A Bouquet for SICOT Women


   Ece Nur Çınar (United Kingdom)
   SICOT Associate Member
   SICOT WiO blog video maker


As a junior doctor who aspires to be an orthopaedic surgeon, being part of SICOT has always been a dream. As a SICOT member, I received an email saying that the website committee was looking for a video maker for their team. I had a huge inner debate before I applied for this position. Because I was still too junior with very little orthopaedics experience, I wasn’t sure how I would be perceived. But then, I asked myself, why not give it a shot? I checked previous SICOT videos, and I had a bit of experience in poster making. So as the next step, I worked on copying the previous videos. On my application, my message was, ‘Yes, I have little experience in this, but I can do what you already have and am hungry to do more. I still remember how excited I was when I saw Mustafa Alnaib’s (SICOT Website Committee Chair) email saying he would interview me. After the interview, I got the position, and I was asked to start working with the amazing Temiloluwa Olufemi from Nigeria who is the lead of the Women in Orthopaedics Platform.

The Beginning of the Challenge 

The platform was new, and we had to promote it. I had to make videos on serious subjects but make them elegant and engaging to keep our attention. I started learning Doodly and Final cut Pro, which I hadn’t used before. I started experimenting by watching free YouTube tutorials and educating myself in videomaking. I used Garageband and even composed my background music for one of our videos. All these first-time experiences were huge steps for me initially, but as I continued completing each video, the result of that creation process was just priceless. That satisfaction of creating something from scratch which was unique has been my reward.

Creation of the logo

Like all brands, our platform needed a logo as well. Personally, I like the SICOT PIONEER logo, but I was meticulous not to copy it. Instead, I wanted it to have women in its core with the elements of SICOT.

The moon symbolises femininity as it reflects the rhythm of time and embodies the cycle.

The wheat is a well-known representation of reproductivity and resurrection. In the year 2021, it is unbelievable that we still have to think, talk, or even defend women in surgical branches. Orthopaedics is also famous for being one of the surgical branches with very few female trainee numbers. So, this could represent resurrection and the end of an era without many women in orthopaedic surgery.

I had the universal medicine logo between the moons on the initial logo, but then during feedback, the team thought less is more and removed it.

I placed the wheat on the sides and placed the bones with flowers at the bottom to give it a shape of a bouquet representing my gift to the women in orthopaedics - a logo which looks like a bouquet from a distance but with the symbols of women in orthopaedics.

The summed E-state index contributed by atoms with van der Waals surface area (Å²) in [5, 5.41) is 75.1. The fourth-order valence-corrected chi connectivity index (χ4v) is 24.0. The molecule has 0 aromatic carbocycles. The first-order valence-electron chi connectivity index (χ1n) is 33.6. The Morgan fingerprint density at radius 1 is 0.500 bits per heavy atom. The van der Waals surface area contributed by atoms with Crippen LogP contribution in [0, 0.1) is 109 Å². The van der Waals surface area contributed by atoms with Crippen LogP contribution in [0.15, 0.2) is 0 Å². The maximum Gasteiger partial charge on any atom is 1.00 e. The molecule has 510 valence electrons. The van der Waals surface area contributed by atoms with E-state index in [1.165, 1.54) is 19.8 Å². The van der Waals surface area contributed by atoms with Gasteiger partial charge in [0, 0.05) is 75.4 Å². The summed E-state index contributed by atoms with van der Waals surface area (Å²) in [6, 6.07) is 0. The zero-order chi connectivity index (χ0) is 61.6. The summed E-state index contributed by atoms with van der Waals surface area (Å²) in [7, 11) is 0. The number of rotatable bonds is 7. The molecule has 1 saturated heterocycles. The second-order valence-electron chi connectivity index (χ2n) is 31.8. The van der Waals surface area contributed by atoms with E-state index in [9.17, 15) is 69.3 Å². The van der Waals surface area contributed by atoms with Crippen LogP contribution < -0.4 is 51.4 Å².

The ‘three’ vertical lines are symbolic as well. Number 3 represents many meanings in symbolism such as harmony, wisdom and understanding or simply the ‘past, present, and future’. Vertical lines suggest strength and stability, and are often connected with religious feelings and dignity as they may be described as stretching from the earth to the heavens. Therefore, the logo is connected to the SICOT Women in Orthopaedics with three vertical lines.

In terms of colours, I used SICOT colours to show where we belong. Additionally, Temiloluwa suggested royalty colours, so I added gold and burgundy to show royalty and confidence. So that’s how our Women in Orthopaedics logo was created.   

Opportunities for everyone

As a junior doctor, being part of SICOT has been my honour. I started my journey with the Women in Orthopaedics platform, where I met strong and inspirational female leaders in orthopaedic surgery from all around the world. That was followed by SICOT Diaries and our first hybrid international conference in Budapest 2021. Thanks to SICOT, I had the opportunity to meet and work with figures in orthopaedics.

I know that commitment is hard while you have family commitments, full-time work, exams, projects, and a part-time MSc. However, meeting all these senior people who have travelled the road before you and seeing how they remain hardworking, gives you more strength to carry on. Every time you do one thing, you learn something new and overcome yourself. SICOT and Women in Orthopaedics enable us to connect with others, learn from each other, and, more importantly, challenge us to become a better version of ourselves. Therefore, I invite you all to join SICOT no matter who you are, your gender, or how junior you are.

The dream is to grow our SICOT family with people from all around the world, from all different backgrounds and preferences, to connect us all for a better Trauma and Orthopaedic Surgery World.  

“Come, come, whoever you are,
Wanderer, worshipper, lover of leaving,
Ours is not a caravan of despair.
Even if you have broken your vows a thousand times
It doesn’t matter
Come, come yet again, come”

Read more Women in Orthopaedics articles